The defence of Rurouni Kenshin: The Beginning :: The stylish action sequences begin the film’s progress very soon. The fights with the swords remain memorable, as there seems to be so much of speed and control related to them – it is like you take your eyes away from the screen for less than a second, and still you end up missing something. You are going to find it difficult to follow the pace of the very thin and agile swords which keep moving in all directions, but you enjoy what happens around. The characters remain interesting, and there seems to be something about almost everyone out there. The performers seem to be chosen with care, and the way they come up with the action scenes makes one wonder if they are really that well trained in all of these. Takeru Satoh leads well, Kasumi Arimura does the job with integrity. The movie nicely takes the fictional world and combines it with history. The emotional side also gains strength at times. The visuals are nice, not just with the big towns, but also with the nice little villages and the small homes surrounded by nature.
The claws of flaw :: The movie might feel to be too violent for at least a few people who are expecting more fights on the scene with blood and gore being hidden, but this is not really that martial arts or superhero movie to go through that route. This is also a little bit too long, considering the fact that the story is very much a predictable one, with not that much of innovation added here by looking at the possibilities in history. When action becomes the first and the one great choice, the plot suffers – it is quite a natural thing as we have seen in other movies – you just can’t satisfy everyone, and then the makers would prefer to go with what the crowd would like to see here. It seems to be very much hesitant to take the risk in different areas, when the challenges were present. The romance, even though present there, feels somewhat forced, even though the performers make it work without any trouble – after all, a love affair changing people all of a sudden is a stereotype which has been used for too long that we don’t really care about that anymore; then the ending which we can feel good enough to make a guess.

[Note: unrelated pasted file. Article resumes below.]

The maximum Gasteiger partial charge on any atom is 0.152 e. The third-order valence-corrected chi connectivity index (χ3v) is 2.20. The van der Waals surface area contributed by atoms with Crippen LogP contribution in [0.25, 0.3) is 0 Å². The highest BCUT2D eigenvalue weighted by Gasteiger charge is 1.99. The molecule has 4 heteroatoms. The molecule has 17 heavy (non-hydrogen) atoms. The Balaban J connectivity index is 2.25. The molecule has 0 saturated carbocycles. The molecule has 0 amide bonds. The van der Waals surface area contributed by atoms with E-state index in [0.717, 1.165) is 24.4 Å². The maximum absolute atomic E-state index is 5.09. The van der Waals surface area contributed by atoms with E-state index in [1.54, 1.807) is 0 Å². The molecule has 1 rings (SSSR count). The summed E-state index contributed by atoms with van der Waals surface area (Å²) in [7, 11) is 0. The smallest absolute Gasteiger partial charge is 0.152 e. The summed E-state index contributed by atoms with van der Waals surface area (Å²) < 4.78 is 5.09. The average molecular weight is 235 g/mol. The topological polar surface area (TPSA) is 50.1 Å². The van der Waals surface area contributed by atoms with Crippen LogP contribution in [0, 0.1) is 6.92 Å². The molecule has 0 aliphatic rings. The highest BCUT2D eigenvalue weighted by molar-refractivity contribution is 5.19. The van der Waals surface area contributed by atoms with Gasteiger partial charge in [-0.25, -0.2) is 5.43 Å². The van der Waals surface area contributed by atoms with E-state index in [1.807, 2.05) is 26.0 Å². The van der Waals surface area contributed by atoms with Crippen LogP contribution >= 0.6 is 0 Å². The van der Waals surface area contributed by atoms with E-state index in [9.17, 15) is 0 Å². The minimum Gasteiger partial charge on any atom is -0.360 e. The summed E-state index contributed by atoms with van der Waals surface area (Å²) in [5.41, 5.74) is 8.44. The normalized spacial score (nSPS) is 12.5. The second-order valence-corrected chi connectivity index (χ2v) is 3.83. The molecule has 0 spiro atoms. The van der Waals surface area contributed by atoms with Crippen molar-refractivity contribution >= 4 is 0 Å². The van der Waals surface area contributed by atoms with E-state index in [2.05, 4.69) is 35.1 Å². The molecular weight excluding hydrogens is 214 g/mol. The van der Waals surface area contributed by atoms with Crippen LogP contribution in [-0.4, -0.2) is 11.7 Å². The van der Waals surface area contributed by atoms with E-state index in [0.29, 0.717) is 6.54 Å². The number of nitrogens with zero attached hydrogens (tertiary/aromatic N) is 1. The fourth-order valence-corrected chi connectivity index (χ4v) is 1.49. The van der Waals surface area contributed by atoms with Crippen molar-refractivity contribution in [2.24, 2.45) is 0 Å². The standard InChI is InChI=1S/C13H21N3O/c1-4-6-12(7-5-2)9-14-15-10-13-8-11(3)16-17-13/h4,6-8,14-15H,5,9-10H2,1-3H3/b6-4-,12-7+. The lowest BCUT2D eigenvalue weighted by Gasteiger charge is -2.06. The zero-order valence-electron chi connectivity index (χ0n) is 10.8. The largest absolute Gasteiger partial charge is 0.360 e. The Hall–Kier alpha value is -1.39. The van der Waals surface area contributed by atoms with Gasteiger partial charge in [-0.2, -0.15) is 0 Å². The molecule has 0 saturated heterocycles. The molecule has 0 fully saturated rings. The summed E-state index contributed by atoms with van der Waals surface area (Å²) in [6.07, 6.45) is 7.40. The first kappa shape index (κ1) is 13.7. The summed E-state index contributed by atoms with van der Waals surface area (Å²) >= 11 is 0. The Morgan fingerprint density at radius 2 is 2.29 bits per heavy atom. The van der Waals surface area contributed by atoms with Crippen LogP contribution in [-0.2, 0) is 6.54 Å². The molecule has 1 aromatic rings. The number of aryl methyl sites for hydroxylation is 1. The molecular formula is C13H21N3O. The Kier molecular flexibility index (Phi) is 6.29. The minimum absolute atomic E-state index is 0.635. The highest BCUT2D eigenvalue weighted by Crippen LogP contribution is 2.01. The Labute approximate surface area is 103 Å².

How it finishes :: This is not the franchise that we are familiar with, even though people of Japan should be very much familiar with the same. It is also based upon the manga series of the same name, which means more Japanese familiarity for sure – films inspired by comics have its own space like the video-game based works of our times. The movie takes the old style sword-fighting action to the next level, within its own charming setting – there will be no shortage of such action here. This is supposed to the fifth and final installment of this particular franchise about a nineteenth century assassin. But as it is also a prequel, it serves as a stand-alone movie which can be watched first, in the middle or last, and there is the placing in history which makes things easier to understand. Historical setting serve well when used with clarity and skill. We do feel that this a usual tragic tale about friendship and love in a world of war and chaos, but as we have the same arranged really well with the setting, the idea works effectively.
Release date: 4th June 2021 (Japan); 30th July 2021 (Netflix)
Running time: 137 minutes
Directed by: Keishi Otomo
Starring: Takeru Satoh, Kasumi Arimura, Issey Takahashi, Nijiro Murakami, Masanobu Ando, Kazuki Kitamura Yosuke Eguchi
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@ Cemetery Watch
✠ The Vampire Bat.